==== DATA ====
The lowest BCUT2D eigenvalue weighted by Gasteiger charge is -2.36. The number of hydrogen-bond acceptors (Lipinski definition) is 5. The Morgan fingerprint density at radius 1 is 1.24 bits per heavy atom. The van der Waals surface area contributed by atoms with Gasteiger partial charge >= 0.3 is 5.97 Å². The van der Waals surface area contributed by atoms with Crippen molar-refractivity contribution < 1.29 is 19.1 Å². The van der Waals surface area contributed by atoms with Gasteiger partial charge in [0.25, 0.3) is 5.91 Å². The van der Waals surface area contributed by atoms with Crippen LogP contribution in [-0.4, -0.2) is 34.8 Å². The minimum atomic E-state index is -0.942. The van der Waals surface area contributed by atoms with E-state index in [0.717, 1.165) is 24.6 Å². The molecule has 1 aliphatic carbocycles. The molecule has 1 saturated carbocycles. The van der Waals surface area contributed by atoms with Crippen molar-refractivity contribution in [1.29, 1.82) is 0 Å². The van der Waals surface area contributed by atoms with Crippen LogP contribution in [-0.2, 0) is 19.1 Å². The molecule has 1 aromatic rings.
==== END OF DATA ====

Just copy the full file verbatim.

The lowest BCUT2D eigenvalue weighted by Gasteiger charge is -2.36. The number of hydrogen-bond acceptors (Lipinski definition) is 5. The Morgan fingerprint density at radius 1 is 1.24 bits per heavy atom. The van der Waals surface area contributed by atoms with Gasteiger partial charge >= 0.3 is 5.97 Å². The van der Waals surface area contributed by atoms with Crippen molar-refractivity contribution < 1.29 is 19.1 Å². The van der Waals surface area contributed by atoms with Gasteiger partial charge in [0.25, 0.3) is 5.91 Å². The van der Waals surface area contributed by atoms with Crippen LogP contribution in [-0.4, -0.2) is 34.8 Å². The minimum atomic E-state index is -0.942. The van der Waals surface area contributed by atoms with E-state index in [0.717, 1.165) is 24.6 Å². The molecule has 1 aliphatic carbocycles. The molecule has 1 saturated carbocycles. The van der Waals surface area contributed by atoms with Crippen molar-refractivity contribution in [1.29, 1.82) is 0 Å². The van der Waals surface area contributed by atoms with Crippen LogP contribution in [-0.2, 0) is 19.1 Å². The molecule has 1 aromatic rings.